It's quite easy to store a salted hash of a credit card number rather than the number itself for secure lookups. For 99% of the scenarios out there, this would be sufficient credit card for storage -- fast and very secure.
If you really need reversible encryption of a credit card for some scenario (continued billing, for example), I would go with a symmetric key stored in a secure location other than the database. It's been a while since I looked at PCI specs, but I'm fairly certain that's PCI compliant.
If you need fast lookups along with reversible encryption, use both options: a hash and an encryption.
There seems to be some controversy over my answer. I would like to point out the following very interesting essay from Integrity.com (PDF):
Hashing Credit Card Numbers: Unsafe Application Practices
It details many of the issues involved in storing a hash of credit card data, but its conclusion confirms my suggestion.
Yes, a raw hash of the card is not secure; that's why we salt our hashes! But a static salt is also not secure, they allow the creation of rainbow tables for known static salts. So it's best to make our salts vary in some way that is unpredictable. In the case of passwords, it's sufficient to use a separate, random hash for each password being checked; it can even reside in the same table/row as the hashed password. For the case of credit cards, this should be the same -- a random salt for each instance of the credit card being hashed. If the credit card number is stored per transaction, a separate salt for each transaction.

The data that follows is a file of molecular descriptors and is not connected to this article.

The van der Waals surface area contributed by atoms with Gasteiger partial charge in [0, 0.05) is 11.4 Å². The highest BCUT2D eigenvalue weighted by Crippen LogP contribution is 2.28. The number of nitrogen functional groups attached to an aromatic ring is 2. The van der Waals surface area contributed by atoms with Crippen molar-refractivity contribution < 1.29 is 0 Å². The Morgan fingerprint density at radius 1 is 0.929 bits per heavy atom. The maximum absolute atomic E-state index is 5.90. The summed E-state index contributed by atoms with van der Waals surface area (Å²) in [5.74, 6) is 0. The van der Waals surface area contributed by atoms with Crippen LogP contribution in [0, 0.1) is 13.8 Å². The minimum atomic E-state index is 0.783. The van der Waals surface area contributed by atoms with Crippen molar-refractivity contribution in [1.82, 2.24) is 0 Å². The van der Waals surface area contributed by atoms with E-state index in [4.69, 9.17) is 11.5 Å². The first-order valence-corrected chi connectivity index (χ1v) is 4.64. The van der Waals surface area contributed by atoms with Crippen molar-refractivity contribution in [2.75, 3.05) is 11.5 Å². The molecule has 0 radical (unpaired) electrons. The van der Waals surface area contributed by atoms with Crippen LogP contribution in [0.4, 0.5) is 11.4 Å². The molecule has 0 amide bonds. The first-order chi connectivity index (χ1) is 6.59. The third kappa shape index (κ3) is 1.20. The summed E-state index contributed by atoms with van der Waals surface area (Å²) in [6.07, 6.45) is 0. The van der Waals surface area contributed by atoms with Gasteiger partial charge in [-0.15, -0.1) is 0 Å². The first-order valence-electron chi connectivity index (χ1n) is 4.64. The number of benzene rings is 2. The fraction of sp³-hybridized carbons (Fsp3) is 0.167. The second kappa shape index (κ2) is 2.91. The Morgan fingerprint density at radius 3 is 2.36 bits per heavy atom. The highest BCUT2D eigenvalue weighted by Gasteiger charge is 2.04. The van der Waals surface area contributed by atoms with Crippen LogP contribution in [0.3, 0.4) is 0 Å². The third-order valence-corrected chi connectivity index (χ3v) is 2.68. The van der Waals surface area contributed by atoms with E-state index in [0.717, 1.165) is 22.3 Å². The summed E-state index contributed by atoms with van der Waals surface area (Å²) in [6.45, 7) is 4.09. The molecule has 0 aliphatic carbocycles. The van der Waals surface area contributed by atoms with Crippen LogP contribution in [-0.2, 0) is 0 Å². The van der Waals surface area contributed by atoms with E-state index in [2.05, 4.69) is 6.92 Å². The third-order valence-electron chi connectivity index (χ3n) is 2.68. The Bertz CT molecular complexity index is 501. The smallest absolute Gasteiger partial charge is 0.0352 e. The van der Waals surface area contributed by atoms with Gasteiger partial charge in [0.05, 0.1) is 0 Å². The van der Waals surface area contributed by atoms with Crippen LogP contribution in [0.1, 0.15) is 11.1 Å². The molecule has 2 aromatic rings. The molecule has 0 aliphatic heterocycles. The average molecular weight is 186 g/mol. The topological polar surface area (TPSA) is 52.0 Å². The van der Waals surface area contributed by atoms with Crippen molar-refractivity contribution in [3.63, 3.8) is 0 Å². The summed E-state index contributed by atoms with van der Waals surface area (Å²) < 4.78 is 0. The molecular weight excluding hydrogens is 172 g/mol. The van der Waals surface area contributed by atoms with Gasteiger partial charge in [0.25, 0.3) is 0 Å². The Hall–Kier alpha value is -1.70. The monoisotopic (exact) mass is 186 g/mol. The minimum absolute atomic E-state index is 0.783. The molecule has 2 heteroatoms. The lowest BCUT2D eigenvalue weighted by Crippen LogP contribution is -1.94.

There are pros and cons to this approach, but it's sufficiently secure. The pros are the lack of key management; the salt and hash are right there, and don't need to change while still allowing for audit checks of the hash; e.g. does that credit card hash match this known credit card number?
The cons are in search; it's not possible to effectively search for a particular credit card number across many transactions.
Of course, you'll have this issue with external encryption anyway; unless the database is itself encrypted (something only some databases support), you won't be able to search very well. Even then, encrypting at the database or even the table level reduces search effectiveness significantly.